The Huge Cost Of Healthcare For Expats

Lisa Smith, BA (Hons), CeFA

If you are moving to a new country for business or leisure, you need to get a grip on healthcare costs.

Expats who are regularly on the move will discover that the cost of treatment can vary greatly between countries – and if you do not have adequate insurance, poor health can soon drain your bank account and savings.

Those on assignment are likely to find their employer will offer medical cover as part of their remuneration package, but expats moving home to another country for pleasure or retirement are on their own.

The most recent cost comparison report was published by trade body the International Federation of Health Plans in 2016.

The study looked at the prices of drugs and medical procedures in 25 countries.

UK and USA among most expensive

The results were surprising.

One of the most expensive operations was a heart bypass, where American’s are charged a massive $78,318. IN Spain the cost is nearer $14,579.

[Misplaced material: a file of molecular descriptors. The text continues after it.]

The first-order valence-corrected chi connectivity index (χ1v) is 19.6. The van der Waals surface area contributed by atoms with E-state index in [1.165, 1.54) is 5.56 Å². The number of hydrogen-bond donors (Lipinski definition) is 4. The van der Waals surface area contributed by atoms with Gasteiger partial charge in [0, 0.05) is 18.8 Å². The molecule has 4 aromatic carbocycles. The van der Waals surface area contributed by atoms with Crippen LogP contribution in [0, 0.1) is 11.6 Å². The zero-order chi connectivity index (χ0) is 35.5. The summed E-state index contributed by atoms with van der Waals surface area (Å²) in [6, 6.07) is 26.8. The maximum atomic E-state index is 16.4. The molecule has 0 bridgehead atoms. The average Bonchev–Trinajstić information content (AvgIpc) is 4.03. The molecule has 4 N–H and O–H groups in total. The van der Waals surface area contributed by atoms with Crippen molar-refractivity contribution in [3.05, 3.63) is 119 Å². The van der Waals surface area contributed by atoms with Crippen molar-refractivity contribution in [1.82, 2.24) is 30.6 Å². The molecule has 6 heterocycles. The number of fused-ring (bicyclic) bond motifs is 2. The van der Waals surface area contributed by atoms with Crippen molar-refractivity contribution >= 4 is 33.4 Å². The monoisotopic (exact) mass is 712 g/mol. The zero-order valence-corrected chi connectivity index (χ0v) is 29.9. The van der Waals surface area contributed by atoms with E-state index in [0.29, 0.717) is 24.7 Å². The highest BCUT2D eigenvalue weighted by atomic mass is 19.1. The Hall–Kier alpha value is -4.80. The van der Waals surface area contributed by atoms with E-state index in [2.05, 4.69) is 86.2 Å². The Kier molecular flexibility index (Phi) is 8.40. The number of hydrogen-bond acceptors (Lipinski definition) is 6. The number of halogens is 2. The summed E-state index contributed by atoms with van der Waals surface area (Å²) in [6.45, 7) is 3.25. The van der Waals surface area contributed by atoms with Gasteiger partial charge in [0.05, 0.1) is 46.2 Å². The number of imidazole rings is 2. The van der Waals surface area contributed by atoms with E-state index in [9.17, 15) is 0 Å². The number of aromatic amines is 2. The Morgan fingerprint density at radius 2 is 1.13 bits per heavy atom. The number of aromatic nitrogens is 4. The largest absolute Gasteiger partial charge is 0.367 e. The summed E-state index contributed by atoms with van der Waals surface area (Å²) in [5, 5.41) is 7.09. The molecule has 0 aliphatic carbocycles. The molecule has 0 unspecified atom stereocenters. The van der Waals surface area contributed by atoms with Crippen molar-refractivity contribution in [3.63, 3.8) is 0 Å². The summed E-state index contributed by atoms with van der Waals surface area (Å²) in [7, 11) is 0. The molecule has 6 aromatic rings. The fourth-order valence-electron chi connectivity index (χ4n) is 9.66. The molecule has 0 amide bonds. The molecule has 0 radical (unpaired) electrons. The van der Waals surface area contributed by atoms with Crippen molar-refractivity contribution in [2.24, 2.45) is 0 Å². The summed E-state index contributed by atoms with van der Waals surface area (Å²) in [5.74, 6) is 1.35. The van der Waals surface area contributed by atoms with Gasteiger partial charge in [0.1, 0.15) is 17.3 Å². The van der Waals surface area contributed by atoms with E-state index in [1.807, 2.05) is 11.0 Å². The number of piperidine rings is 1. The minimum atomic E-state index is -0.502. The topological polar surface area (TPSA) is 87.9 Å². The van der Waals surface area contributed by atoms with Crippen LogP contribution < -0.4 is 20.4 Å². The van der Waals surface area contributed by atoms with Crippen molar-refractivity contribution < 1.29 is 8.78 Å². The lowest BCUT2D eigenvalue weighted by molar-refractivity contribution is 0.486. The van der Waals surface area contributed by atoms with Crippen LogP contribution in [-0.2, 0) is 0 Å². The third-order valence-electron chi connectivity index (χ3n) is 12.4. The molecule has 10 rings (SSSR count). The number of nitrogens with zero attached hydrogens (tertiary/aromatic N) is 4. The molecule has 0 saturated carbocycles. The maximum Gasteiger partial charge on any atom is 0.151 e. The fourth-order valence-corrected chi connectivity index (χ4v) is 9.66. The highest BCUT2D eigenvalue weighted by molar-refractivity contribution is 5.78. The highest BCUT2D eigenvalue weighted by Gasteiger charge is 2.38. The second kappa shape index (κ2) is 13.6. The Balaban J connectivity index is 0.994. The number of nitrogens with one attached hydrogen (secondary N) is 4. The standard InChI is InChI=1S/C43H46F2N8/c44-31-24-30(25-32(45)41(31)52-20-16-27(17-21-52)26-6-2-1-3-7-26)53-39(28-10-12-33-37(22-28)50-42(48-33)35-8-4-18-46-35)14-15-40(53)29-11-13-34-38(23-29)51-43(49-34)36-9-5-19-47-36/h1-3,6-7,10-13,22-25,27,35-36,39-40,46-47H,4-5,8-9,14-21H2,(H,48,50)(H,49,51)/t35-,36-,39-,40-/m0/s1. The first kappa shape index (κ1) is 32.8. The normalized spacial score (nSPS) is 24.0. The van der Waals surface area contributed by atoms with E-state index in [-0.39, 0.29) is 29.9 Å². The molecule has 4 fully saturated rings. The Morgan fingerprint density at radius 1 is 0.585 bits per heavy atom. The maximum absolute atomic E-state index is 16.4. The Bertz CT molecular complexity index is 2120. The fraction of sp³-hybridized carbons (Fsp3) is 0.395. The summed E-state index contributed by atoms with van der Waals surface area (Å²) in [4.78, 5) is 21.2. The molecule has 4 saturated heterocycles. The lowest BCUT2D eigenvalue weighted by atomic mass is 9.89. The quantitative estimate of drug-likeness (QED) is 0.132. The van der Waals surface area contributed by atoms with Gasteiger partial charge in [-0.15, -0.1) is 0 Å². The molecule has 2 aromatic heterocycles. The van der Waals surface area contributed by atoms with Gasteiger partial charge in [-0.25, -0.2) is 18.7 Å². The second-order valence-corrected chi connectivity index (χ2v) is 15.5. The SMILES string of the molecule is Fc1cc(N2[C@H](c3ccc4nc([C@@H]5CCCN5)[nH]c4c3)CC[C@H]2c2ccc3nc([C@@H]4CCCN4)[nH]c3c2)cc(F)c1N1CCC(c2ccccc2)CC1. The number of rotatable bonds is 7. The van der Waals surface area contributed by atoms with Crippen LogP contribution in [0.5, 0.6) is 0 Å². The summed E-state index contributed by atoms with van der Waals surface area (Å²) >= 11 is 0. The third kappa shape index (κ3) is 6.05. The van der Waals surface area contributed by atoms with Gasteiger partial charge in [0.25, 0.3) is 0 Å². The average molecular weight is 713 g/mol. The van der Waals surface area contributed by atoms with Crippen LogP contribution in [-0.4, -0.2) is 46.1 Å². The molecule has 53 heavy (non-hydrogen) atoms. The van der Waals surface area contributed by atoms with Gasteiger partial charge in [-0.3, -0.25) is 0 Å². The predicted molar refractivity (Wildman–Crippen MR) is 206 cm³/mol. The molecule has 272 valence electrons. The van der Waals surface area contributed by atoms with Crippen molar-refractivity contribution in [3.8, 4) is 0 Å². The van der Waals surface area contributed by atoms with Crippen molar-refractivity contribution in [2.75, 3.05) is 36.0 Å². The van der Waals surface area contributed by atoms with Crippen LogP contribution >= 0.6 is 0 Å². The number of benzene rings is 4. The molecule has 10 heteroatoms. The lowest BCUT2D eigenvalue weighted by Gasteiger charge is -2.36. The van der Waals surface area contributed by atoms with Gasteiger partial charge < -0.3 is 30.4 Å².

A colonoscopy – a procedure to examine the inside of the colon, cost $3,059 in the UK, but only $589 in Spain and $372 in Australia.

The UK was among the most expensive countries for several procedures – including abdominal CT scans and cardiac catheterisations.

America was most expensive for childbirth – with mothers paying $10808 for a natural delivery or $16,106 for a caesarean. The cheapest was South Africa, where the births cost $1,271 and $$2,192 respectively.

258 million expats on the move

South Africa also leads the way for hip and knee replacements compared with the USA. In South Africa, a knee replacement averages $7,795, against $28,184 in the USA.

Even going to the dentist can show up extremes in the cost of treatment.

For instance, a root canal is priced at $421 in France, rising to $1,100 in Canada and $2,900 in Singapore.

The price of a night in hospital also varies considerably – from $5,220 in the USA to a paltry $661 in Italy. China ($682) and Singapore ($780) are among the cheapest, while patients in Canada pay $2,841.

Healthcare firm AXA argues medical cover is more important than ever for expats, with 258 million expats estimated to have moved countries and 98% of businesses viewing a global, mobile workforce as vital to achieving their objectives.

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